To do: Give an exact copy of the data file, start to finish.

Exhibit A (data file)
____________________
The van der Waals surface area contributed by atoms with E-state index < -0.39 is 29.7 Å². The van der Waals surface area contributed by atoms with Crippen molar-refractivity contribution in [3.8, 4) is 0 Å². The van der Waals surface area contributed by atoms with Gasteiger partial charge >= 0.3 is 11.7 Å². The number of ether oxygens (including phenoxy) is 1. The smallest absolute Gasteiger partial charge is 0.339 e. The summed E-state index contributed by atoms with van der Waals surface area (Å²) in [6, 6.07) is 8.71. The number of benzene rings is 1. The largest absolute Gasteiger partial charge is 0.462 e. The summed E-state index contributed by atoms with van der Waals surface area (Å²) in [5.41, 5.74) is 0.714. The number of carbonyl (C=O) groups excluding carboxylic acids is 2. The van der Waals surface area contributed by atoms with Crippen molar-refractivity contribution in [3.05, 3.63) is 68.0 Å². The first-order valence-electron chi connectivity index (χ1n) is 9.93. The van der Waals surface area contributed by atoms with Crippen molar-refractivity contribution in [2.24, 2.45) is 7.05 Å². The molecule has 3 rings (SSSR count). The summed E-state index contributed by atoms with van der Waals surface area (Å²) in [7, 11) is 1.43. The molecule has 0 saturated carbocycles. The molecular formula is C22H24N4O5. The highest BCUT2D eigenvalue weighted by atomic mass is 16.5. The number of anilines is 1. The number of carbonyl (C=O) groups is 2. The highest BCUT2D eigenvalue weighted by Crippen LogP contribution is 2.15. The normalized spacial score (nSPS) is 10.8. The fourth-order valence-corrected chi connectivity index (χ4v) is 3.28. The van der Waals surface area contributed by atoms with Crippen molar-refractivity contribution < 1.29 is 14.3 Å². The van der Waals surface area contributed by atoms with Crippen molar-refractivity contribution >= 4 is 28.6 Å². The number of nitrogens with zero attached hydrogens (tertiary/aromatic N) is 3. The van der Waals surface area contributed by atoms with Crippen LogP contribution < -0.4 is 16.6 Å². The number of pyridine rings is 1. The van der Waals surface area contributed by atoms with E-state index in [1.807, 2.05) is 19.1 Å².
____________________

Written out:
The van der Waals surface area contributed by atoms with E-state index < -0.39 is 29.7 Å². The van der Waals surface area contributed by atoms with Crippen molar-refractivity contribution in [3.8, 4) is 0 Å². The van der Waals surface area contributed by atoms with Gasteiger partial charge >= 0.3 is 11.7 Å². The number of ether oxygens (including phenoxy) is 1. The smallest absolute Gasteiger partial charge is 0.339 e. The summed E-state index contributed by atoms with van der Waals surface area (Å²) in [6, 6.07) is 8.71. The number of benzene rings is 1. The largest absolute Gasteiger partial charge is 0.462 e. The summed E-state index contributed by atoms with van der Waals surface area (Å²) in [5.41, 5.74) is 0.714. The number of carbonyl (C=O) groups excluding carboxylic acids is 2. The van der Waals surface area contributed by atoms with Crippen molar-refractivity contribution in [3.05, 3.63) is 68.0 Å². The first-order valence-electron chi connectivity index (χ1n) is 9.93. The van der Waals surface area contributed by atoms with Crippen molar-refractivity contribution in [2.24, 2.45) is 7.05 Å². The molecule has 3 rings (SSSR count). The summed E-state index contributed by atoms with van der Waals surface area (Å²) in [7, 11) is 1.43. The molecule has 0 saturated carbocycles. The molecular formula is C22H24N4O5. The highest BCUT2D eigenvalue weighted by atomic mass is 16.5. The number of anilines is 1. The number of carbonyl (C=O) groups is 2. The highest BCUT2D eigenvalue weighted by Crippen LogP contribution is 2.15. The normalized spacial score (nSPS) is 10.8. The fourth-order valence-corrected chi connectivity index (χ4v) is 3.28. The van der Waals surface area contributed by atoms with Crippen molar-refractivity contribution < 1.29 is 14.3 Å². The van der Waals surface area contributed by atoms with Crippen molar-refractivity contribution >= 4 is 28.6 Å². The number of nitrogens with zero attached hydrogens (tertiary/aromatic N) is 3. The van der Waals surface area contributed by atoms with Crippen LogP contribution < -0.4 is 16.6 Å². The number of pyridine rings is 1. The van der Waals surface area contributed by atoms with E-state index in [1.807, 2.05) is 19.1 Å².